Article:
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Cover Story: Butch Rice
By Victoria Austen Moon
Surprisingly enough, he looks pretty happy: tucked comfortably onto a barstool at the Hideaway, sipping a Bass Ale and watching a documentary on the 1968 summer Olympic games, Butch Rice looks pretty understated for a guy whose passionate delivery of songs focusing on love gone wrong has made him one of Louisville's best troubadours of loss and heartbreak. I assume this will be just another conversation with just another musician as I approach him, the sort of thing I've done a hundred times before, and the conversation starts innocently enough - my complaints about finding a copy of Pet Sounds at Better Days approximately five minutes before I realized I'd left my wallet at home, congratulations on his debut CD Acoustic Pop, and his take on how the new album's doing. It isn't until the conversation is deep into the ways and means of music that I realize this isn't your ordinary performing songwriter: this is a guy in love with the music, and in love with the journey it has taken him on.
Talking to Butch about music is infectious; it can make you remember that album you played until the grooves wore out, the first time you picked up a guitar, drunk with the idea that maybe someday you could be as good as Joni Mitchell, and those dark nights when the only thing to get you through the pain was your album collection and a bottle of cheap wine. First there's the legacy he carries, a family full of gospel musicians, and the story he tells of his great-grandmother humming hymns up to the moment of her death. Then it takes very little prompting to get Butch quoting lyrics, or reminiscing about the effect bands like The Who had on him back then, the crucial time when music tattoos itself onto your psyche.
"Quadrophenia is so...so...amazing. Pete Townsend's talking about what it's like to be a fifteen- or sixteen-year-old boy - he's the forerunner of teenage angst. It's great stuff," he enthuses. "I explained this album recently to a buddy of mine out in San Francisco who's never heard the album. I explained the four different personalities, and what it meant...how you hear the songs on the radio, but you never hear the whole story line without hearing the album. I've been playing "I'm One" in my sets, and like it says" - he smiles, tapping the table for emphasis, - "this time you'll notice me."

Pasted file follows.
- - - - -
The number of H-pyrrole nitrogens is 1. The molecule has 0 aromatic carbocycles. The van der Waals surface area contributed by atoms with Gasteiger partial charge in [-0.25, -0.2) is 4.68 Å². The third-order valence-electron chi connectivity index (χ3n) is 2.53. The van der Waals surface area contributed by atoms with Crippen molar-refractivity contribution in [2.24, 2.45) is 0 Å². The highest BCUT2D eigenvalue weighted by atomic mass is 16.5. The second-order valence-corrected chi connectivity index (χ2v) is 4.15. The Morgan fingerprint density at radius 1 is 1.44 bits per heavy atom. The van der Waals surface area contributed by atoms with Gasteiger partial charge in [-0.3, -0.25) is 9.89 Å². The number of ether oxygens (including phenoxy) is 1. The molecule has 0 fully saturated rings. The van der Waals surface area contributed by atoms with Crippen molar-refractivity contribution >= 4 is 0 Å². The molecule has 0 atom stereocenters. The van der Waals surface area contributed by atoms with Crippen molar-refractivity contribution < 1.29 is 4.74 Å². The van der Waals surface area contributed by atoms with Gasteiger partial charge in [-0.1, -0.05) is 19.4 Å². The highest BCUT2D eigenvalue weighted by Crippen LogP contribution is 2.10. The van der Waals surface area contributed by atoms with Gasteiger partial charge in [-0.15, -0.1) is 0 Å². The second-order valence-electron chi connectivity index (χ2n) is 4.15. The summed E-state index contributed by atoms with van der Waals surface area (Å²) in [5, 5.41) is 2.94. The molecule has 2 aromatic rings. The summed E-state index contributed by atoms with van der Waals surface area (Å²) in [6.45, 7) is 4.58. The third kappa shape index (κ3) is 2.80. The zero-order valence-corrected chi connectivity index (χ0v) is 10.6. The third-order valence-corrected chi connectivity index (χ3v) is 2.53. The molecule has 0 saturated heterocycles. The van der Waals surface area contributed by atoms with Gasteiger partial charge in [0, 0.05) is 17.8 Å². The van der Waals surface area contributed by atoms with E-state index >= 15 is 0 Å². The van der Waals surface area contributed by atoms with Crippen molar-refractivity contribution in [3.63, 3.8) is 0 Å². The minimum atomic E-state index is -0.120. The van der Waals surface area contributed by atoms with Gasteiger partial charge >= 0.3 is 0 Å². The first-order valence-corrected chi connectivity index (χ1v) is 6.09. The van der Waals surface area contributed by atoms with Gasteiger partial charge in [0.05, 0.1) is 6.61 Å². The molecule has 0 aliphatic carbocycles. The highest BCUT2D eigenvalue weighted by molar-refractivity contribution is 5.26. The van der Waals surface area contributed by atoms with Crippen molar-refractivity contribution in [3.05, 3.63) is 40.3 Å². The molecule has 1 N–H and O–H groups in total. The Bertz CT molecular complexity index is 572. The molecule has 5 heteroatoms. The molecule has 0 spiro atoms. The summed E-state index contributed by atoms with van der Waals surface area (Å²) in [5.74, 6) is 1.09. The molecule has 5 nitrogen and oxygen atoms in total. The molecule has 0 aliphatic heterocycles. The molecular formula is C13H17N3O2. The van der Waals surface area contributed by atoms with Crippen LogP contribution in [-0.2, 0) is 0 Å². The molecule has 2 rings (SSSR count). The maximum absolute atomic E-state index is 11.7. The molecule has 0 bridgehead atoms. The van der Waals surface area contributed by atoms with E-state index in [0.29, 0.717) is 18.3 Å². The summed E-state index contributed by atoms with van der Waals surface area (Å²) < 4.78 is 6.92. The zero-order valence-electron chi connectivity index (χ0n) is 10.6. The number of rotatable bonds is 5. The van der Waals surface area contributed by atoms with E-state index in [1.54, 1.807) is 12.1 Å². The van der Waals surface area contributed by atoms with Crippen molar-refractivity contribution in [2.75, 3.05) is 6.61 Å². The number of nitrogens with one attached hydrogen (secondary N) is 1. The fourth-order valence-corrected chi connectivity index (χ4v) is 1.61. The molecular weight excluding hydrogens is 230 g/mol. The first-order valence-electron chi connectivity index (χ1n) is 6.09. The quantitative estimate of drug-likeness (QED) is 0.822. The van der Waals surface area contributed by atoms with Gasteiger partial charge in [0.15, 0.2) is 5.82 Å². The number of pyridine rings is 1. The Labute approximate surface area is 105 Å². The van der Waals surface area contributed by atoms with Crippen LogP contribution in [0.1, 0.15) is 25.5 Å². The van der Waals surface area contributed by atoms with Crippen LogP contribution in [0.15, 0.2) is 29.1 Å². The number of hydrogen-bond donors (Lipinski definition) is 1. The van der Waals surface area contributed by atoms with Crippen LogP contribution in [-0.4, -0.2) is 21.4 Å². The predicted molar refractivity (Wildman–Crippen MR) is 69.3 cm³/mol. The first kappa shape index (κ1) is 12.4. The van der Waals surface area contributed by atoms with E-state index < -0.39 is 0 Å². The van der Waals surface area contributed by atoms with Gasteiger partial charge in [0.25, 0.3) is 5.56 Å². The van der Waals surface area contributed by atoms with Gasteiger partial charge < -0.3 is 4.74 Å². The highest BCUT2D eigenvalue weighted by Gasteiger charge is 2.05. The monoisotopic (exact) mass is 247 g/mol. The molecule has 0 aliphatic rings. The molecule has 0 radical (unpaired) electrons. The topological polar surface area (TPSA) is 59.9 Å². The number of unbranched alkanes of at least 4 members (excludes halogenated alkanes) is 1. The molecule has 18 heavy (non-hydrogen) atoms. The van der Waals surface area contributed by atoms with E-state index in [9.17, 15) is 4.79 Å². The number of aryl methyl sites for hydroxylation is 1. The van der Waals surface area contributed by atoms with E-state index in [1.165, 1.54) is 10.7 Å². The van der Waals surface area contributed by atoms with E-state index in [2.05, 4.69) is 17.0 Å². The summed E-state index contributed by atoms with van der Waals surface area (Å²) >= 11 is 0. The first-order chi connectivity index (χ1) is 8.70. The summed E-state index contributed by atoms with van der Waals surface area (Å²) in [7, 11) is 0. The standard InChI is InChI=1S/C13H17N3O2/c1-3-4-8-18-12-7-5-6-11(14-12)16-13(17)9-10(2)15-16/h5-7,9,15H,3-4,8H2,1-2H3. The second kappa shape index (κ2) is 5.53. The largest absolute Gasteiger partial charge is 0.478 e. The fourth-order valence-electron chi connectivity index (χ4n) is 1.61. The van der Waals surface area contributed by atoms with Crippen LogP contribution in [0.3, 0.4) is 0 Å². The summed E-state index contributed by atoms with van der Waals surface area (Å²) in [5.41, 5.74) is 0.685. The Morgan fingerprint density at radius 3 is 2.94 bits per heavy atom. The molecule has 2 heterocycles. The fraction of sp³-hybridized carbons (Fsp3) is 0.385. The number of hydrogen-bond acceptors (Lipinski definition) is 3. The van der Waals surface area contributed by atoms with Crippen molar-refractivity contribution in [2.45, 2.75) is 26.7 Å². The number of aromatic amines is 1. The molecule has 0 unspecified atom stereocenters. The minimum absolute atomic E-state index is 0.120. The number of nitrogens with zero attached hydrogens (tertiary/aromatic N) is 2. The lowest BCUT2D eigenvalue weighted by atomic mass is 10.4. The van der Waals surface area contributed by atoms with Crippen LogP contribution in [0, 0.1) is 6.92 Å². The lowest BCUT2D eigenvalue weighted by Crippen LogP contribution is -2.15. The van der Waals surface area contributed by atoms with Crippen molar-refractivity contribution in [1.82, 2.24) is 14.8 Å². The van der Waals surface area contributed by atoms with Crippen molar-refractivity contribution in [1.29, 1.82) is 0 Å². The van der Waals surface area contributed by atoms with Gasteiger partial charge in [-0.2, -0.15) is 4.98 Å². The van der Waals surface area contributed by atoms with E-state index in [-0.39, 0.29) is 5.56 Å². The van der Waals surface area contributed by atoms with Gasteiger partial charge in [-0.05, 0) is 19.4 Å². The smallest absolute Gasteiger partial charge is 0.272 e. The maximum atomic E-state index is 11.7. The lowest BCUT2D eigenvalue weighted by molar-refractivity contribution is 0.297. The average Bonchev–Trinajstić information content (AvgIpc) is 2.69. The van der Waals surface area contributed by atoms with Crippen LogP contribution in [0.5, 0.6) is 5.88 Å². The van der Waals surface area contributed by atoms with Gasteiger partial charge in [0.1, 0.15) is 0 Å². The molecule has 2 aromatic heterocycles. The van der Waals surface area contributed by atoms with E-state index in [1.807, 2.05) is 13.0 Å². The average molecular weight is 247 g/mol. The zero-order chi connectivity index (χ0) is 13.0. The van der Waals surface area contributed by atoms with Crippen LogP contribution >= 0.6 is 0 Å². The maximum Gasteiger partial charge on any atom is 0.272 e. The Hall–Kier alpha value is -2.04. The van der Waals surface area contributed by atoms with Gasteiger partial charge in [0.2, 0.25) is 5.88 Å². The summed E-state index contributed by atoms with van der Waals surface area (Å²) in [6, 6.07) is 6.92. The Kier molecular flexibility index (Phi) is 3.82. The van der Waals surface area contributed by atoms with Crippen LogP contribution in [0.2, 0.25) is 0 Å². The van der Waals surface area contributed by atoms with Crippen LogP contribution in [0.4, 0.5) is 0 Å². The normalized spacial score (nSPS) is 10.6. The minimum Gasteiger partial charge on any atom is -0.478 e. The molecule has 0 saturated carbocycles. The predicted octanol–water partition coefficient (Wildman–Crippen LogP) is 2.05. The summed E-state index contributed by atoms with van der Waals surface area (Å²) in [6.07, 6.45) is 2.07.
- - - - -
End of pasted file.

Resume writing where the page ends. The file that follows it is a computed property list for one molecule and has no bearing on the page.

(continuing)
Somebody carrying this much music in their blood and soul had to be born ready to be noticed; born believing that there was nothing out there for him but the song, a stage, and a guitar, right?
"It was a mistake," he insists. "I was always listening to music - I could quote lyrics to you all day. I had a huge music collection. Finally, around 1990-91, a friend said to me `Butch, you're always going to shows, always around music. Why don't you play an instrument?' I told her it was too late for me to start, and anyway I was too busy. She just looked at me and told me her husband had started playing late, and that I could go down to the Doo-Wop Shop and rent a guitar and try it, and if I didn't like it I could take it back. Well, I've had that guitar ever since: a Fender Gemini II. It's a gorgeous thing," he laughs, "You could shoot arrows off of it, the strings are up so high."
With his high-strung Fender in hand, Butch had the simple goal of "singing Beatles songs in my dorm room" in mind. But then the series of fortunate accidents started happening: frustrated with trying to learn guitar on his own, he enlisted the help of Louisville's own Danny Flanigan.
"He asked me `well, what do you want to learn how to play?' and I said `I want to learn your songs'. That was my first mistake, because he's got all kinds of chord structures and finger picking going on. I'd go home with hand cramps," Butch remembered. He continued taking lessons with Flanigan for about a year and then decided to try writing a few songs on his own. Flanigan, who was then running the open stage at the Blue Room at Anthony's By The Bridge, heard a few of the songs and invited Butch down to play at open stage. He went, and there met David Arnspiger, and brothers Mark and Dave Ernst, who had formed the band About Us and invited Butch to sit in with them at their next practice. He did, and they liked what they heard. He joined the band in 1992 and played with them for about a year-and-a-half as the band went through various incarnations and members came and went.